There’s a major IT skills gap in the country and it’s only expected to widen. According to the Bureau of Labor and Statistics, there will be 1 million more computing jobs than applicants by 2020.
And while this poses a problem for organizations without a plan to address it (two-thirds don’t, according to a recent CompTIA report), the skills gap can also be viewed as an opportunity. For IT pros and for businesses, there’s a chance to get ahead of your competition by matching supply and demand.
If you’re up for the challenge, read on to find out which areas are trending — in education, soft skills, networking, and hot technologies among others — and which are cooling down.
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Hot: IT pros taking leadership roles
As budgets across all industries tighten, IT workers, like other enterprise groups, are increasingly expected to multitask.
“Organizations are putting IT staff in front of customers to share product insights and gather information,” says Kyle Gingrich, vice president of IT and certifications at Skillsoft. “They’re being asked to run Scrum teams. They need to present to peers or managers and may also be learning how to work with virtual teams. Whatever the new hat is that’s being added to their skills stack, it requires training in soft skills to be effective and it’s not typically the place that IT professionals are comfortable with.”
Technology now shapes leadership trends, says Donna Kimmel, senior vice president and chief people officer at Citrix. And so it’s crucial for IT staff to learn leadership skills as well.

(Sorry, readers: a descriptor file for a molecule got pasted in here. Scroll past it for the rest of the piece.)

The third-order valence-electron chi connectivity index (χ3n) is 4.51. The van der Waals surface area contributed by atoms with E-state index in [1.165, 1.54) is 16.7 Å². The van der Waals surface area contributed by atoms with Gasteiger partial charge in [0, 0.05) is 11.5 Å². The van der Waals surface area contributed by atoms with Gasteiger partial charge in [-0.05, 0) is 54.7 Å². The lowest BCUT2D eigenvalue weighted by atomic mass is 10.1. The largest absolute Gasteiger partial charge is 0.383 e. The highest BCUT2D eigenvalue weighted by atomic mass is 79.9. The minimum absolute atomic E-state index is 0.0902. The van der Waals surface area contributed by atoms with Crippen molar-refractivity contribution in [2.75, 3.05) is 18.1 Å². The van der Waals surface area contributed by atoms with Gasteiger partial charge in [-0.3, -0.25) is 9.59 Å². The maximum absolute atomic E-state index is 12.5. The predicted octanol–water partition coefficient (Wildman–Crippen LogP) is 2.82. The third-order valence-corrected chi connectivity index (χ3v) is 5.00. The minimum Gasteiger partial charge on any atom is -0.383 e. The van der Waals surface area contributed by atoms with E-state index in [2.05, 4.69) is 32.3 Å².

“Technology becomes more meaningful when it’s put to work to address human needs, solve problems and help achieve goals,” Kimmel says. “Maintaining this human element in the enterprise will be much easier if the IT teams deploying big data, machine learning and IoT solutions have strong leadership and people skills, in addition to technical ones.”
Cold: Dev and ops in silos
In part because of workload migrations to the cloud, it’s less likely to see traditional user support and networking services separated from the dev team.
“The days of infrastructure and application development teams operating separately are dwindling as businesses look to operate in a more lean, agile way,” says Tim Leylek, branch manager of the IT direct hire practice at Addison Group.
Todd Vernon, CEO and co-founder of incident management services provider VictorOps, says proactive operations staffers are developing skills in software reliability engineering (SRE), with the idea of embedding in software development teams and focusing on speed, security and customer service — and avoiding a potentially dead-end career.
“If your career is in purely system administration and software operations, your technical job will be the first casualty of the high-velocity digital age,” Vernon says.
Hot: Soft skills